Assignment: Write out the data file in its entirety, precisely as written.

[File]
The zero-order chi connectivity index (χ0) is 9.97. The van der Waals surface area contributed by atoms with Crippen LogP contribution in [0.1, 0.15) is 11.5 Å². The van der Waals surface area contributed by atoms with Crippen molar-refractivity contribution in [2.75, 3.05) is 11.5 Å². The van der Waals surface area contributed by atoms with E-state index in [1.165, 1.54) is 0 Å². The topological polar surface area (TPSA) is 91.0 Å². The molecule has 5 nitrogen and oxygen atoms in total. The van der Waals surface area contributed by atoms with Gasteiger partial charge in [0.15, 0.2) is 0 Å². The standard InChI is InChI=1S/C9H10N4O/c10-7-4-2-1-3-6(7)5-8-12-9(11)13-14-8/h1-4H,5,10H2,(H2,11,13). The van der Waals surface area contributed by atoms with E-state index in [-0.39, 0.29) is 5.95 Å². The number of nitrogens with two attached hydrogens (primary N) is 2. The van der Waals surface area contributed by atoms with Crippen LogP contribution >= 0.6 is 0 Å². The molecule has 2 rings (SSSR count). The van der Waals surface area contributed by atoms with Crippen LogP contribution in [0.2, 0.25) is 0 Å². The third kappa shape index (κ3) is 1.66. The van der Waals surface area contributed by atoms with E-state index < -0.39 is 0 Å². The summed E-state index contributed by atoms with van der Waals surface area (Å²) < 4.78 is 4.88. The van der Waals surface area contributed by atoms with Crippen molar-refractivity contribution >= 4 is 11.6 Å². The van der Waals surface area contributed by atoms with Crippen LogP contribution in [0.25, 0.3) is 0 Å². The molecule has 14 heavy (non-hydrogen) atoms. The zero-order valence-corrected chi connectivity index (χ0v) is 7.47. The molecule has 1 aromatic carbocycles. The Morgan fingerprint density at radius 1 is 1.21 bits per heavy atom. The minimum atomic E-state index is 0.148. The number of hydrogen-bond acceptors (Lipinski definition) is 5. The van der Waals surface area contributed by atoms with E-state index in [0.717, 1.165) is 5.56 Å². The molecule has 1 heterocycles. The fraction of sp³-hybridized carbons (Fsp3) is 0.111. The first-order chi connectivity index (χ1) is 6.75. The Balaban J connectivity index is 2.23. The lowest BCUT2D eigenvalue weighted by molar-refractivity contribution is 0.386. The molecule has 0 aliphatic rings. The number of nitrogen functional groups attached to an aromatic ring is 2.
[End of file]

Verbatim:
The zero-order chi connectivity index (χ0) is 9.97. The van der Waals surface area contributed by atoms with Crippen LogP contribution in [0.1, 0.15) is 11.5 Å². The van der Waals surface area contributed by atoms with Crippen molar-refractivity contribution in [2.75, 3.05) is 11.5 Å². The van der Waals surface area contributed by atoms with E-state index in [1.165, 1.54) is 0 Å². The topological polar surface area (TPSA) is 91.0 Å². The molecule has 5 nitrogen and oxygen atoms in total. The van der Waals surface area contributed by atoms with Gasteiger partial charge in [0.15, 0.2) is 0 Å². The standard InChI is InChI=1S/C9H10N4O/c10-7-4-2-1-3-6(7)5-8-12-9(11)13-14-8/h1-4H,5,10H2,(H2,11,13). The van der Waals surface area contributed by atoms with E-state index in [-0.39, 0.29) is 5.95 Å². The number of nitrogens with two attached hydrogens (primary N) is 2. The van der Waals surface area contributed by atoms with Crippen LogP contribution >= 0.6 is 0 Å². The molecule has 2 rings (SSSR count). The van der Waals surface area contributed by atoms with Crippen LogP contribution in [0.2, 0.25) is 0 Å². The third kappa shape index (κ3) is 1.66. The van der Waals surface area contributed by atoms with E-state index < -0.39 is 0 Å². The summed E-state index contributed by atoms with van der Waals surface area (Å²) < 4.78 is 4.88. The van der Waals surface area contributed by atoms with Crippen molar-refractivity contribution >= 4 is 11.6 Å². The van der Waals surface area contributed by atoms with Crippen LogP contribution in [0.25, 0.3) is 0 Å². The molecule has 14 heavy (non-hydrogen) atoms. The zero-order valence-corrected chi connectivity index (χ0v) is 7.47. The molecule has 1 aromatic carbocycles. The Morgan fingerprint density at radius 1 is 1.21 bits per heavy atom. The minimum atomic E-state index is 0.148. The number of hydrogen-bond acceptors (Lipinski definition) is 5. The van der Waals surface area contributed by atoms with E-state index in [0.717, 1.165) is 5.56 Å². The molecule has 1 heterocycles. The fraction of sp³-hybridized carbons (Fsp3) is 0.111. The first-order chi connectivity index (χ1) is 6.75. The Balaban J connectivity index is 2.23. The lowest BCUT2D eigenvalue weighted by molar-refractivity contribution is 0.386. The molecule has 0 aliphatic rings. The number of nitrogen functional groups attached to an aromatic ring is 2.